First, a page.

To cultivate his healing from post-traumatic stress disorder, an Army combat veteran starts a farm and explores its potential.
The hunt for a missing time capsule reveals a controversial totem pole, a supernatural light bulb, and a nuclear research lab.
Rachel Raney works on independent nonfiction films and documentaries for public television. In addition to Livermore, she also produced and directed Toll Collector, a series of eight short films about the oft-maligned transportation workers. She co-produced two PBS documentaries: Presumed… Guilty and The Celebrity and The City. Previously, Raney was a production manager and associate producer for the Center for Investigative Reporting, Inc., whose award-winning documentaries air regularly on the PBS series Frontline. She has worked on several Frontline documentaries including The Best Campaign Money Can Buy, The Heartbeat of America and Public Lands/Private Profits. She is currently working as the coordinating producer for the public television series, Frontline World.
David Murray is a photographer, filmmaker, and musician, as well as the art director at Video Arts, a San Francisco post-production facility. He has created the opening sequences and graphics for several documentaries and television programs including the ITVS series Digital Divide, KQED’s Intensity… TV, Emiko Omori’s Rabbit in the Moon and ZDTV’s The Site. Murray’s independent documentary films include collaborations with Rachel Raney including Livermore and Toll Collector, as well as several in-progress portraits of San Franciscan eccentrics.
When Rachel Raney and David Murray set out to create a film on suburban sprawl and the rise of “McTowns,” they never imagined the stories they’d find. The result is Livermore, part documentary, part fairytale, part mystery, and mostly comedy: a portrait of a formerly bucolic suburb threatened by rapid growth and change, and the handful of eccentric old-timers struggling to hold on to what makes their piece of small-town America unique.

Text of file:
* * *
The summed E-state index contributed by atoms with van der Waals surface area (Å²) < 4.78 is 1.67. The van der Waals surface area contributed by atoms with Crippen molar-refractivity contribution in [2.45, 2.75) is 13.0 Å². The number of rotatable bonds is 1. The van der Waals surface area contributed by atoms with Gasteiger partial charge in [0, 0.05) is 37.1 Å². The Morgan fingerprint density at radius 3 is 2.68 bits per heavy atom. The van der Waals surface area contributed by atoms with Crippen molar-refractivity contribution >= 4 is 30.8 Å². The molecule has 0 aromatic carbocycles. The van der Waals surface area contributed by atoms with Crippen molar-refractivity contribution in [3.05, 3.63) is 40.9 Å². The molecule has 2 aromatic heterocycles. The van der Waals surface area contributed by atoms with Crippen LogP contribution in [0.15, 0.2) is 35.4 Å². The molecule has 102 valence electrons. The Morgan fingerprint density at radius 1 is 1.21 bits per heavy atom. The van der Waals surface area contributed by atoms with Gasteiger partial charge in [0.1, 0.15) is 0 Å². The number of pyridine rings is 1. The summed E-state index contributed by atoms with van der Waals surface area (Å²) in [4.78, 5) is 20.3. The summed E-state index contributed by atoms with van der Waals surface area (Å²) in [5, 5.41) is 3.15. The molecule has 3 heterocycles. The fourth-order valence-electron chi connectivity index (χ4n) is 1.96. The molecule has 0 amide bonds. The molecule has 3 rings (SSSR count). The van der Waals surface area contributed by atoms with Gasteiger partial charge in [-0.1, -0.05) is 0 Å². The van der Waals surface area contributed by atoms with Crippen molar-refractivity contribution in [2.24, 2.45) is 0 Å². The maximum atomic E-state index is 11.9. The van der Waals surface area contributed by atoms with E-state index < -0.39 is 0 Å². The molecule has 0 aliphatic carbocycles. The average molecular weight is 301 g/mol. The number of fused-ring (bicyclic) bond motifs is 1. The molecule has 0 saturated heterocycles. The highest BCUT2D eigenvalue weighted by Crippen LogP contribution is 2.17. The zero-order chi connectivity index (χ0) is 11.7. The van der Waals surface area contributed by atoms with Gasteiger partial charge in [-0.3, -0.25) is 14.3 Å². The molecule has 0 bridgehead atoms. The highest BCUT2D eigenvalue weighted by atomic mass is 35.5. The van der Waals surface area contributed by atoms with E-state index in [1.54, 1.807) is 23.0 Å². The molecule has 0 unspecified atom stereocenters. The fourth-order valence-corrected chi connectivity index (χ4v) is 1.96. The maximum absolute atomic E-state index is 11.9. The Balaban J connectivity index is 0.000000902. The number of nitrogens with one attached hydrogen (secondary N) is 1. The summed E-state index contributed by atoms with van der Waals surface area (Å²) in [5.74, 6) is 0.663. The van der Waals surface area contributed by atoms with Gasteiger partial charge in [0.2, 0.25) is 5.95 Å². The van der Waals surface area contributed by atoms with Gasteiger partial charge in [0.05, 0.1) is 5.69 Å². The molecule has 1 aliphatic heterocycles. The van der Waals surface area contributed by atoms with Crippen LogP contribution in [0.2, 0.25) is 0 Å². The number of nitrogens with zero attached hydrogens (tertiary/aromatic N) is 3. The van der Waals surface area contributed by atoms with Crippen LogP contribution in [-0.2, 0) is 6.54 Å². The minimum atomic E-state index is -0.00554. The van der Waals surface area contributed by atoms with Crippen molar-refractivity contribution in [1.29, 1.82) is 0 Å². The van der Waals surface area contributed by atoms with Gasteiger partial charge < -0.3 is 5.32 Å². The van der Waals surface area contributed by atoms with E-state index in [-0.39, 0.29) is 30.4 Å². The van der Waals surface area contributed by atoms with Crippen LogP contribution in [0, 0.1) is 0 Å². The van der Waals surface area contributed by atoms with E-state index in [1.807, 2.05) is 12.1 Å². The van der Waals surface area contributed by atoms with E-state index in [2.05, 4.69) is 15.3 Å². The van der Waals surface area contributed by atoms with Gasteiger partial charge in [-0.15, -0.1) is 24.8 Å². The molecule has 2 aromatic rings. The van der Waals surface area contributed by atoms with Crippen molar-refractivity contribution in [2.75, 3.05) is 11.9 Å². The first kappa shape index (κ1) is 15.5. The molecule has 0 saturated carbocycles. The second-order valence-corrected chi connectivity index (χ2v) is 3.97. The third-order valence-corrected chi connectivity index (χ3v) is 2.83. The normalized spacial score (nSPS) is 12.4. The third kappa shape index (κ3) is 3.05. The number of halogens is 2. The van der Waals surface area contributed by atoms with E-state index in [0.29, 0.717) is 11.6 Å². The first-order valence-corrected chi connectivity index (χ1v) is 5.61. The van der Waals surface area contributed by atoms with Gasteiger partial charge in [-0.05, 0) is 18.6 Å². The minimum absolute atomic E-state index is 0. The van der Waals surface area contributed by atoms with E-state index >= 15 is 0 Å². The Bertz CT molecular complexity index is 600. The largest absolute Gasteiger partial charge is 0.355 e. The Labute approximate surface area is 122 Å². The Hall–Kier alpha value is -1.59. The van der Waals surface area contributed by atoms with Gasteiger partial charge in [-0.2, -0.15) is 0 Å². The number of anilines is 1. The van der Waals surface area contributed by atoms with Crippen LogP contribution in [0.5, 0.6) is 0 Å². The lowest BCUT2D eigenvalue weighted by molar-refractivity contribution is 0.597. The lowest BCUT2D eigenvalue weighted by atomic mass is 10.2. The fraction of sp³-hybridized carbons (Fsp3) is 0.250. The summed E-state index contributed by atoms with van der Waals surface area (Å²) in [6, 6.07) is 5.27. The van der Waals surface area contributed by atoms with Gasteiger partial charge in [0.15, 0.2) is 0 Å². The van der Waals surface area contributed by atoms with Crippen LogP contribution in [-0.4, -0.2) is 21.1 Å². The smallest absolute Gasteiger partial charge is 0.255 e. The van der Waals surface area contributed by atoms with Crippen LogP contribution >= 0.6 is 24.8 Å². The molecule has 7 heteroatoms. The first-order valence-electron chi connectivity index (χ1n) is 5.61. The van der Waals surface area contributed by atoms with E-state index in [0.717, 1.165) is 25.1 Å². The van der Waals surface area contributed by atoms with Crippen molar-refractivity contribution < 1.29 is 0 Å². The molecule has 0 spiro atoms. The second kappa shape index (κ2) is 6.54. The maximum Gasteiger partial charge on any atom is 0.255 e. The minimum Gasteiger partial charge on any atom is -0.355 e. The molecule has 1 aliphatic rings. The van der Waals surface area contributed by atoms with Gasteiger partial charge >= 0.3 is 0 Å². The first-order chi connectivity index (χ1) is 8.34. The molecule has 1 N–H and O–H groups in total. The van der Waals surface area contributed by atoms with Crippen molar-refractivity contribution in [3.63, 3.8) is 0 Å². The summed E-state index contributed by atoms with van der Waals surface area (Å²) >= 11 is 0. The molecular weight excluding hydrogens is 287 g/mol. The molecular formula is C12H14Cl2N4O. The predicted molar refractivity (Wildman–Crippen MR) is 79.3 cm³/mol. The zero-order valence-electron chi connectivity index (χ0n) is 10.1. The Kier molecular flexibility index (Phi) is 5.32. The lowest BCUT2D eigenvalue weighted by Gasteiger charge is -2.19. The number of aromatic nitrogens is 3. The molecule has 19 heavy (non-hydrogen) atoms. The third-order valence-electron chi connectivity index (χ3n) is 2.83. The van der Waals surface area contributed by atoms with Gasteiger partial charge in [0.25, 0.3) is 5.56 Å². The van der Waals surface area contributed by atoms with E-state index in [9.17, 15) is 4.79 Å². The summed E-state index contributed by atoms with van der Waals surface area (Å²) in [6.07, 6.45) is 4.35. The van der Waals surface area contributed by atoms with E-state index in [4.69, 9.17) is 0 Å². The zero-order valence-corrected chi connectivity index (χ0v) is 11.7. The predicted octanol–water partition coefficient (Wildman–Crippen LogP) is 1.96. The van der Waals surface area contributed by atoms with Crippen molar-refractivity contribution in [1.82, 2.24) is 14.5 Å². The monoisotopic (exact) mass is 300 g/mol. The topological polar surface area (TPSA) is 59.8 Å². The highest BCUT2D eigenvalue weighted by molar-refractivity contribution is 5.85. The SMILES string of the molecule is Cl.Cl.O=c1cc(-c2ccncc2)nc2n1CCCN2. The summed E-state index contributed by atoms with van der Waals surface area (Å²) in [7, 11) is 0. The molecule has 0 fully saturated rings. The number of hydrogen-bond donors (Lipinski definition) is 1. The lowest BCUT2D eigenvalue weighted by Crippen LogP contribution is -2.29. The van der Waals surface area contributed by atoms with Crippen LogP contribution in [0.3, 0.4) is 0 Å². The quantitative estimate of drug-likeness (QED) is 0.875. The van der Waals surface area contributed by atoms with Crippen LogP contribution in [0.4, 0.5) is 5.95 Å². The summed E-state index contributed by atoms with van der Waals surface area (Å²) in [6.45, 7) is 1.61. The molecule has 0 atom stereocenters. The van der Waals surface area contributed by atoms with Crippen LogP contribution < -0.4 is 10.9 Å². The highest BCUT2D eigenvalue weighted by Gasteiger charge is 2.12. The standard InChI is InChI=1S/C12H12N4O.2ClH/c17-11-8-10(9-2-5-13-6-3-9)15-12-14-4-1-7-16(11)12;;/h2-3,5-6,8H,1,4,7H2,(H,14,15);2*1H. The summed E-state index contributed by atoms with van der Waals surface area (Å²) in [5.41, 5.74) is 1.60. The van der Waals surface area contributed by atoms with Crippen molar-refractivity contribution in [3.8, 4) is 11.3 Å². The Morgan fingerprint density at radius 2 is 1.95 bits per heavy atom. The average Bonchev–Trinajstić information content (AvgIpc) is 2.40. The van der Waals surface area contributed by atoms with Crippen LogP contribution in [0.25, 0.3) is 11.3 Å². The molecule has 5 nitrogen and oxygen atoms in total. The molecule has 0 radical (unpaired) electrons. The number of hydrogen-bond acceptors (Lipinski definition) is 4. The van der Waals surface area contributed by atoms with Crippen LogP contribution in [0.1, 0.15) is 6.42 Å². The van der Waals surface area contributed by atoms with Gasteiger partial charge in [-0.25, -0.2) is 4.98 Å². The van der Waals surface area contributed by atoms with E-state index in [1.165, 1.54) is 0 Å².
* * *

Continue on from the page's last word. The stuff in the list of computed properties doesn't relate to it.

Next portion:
As the filmmakers trained their camera on the town’s populace, a treasure trove of long-forgotten tales came tumbling forth. The year was 1969, and Livermore, California — an eclectic mix of ranchers and newly arrived nuclear physicists and suburbanites — was celebrating its 100th anniversary while adjusting to a booming population increase. Flush with town pride, civic leaders buried a Centennial Time Capsule. But when it was time to uncover the capsule 30 years later, no one could find it. How can a town with one of the nation’s top nuclear research laboratories “misplace” a simple metal box? As Rachel Raney says, “it seemed like a powerful if subtle metaphor of a town losing its identity.”
Livermore unearths a peculiar set of stories, including a supernatural light bulb, a cursed totem pole, and a scandalous photo collection. Interviews with residents including painter Tilli Calhoun, artist Adam Fortunate Eagle Nordwall and town historian Barry Schrader unravel Livermore’s hidden past through anecdotes, histories and local legends.
In an age of megastores, suburban sprawl and coast-to-coast homogenization, Livermore is a testament to the power of preservation and a celebration of old-fashioned civic pride.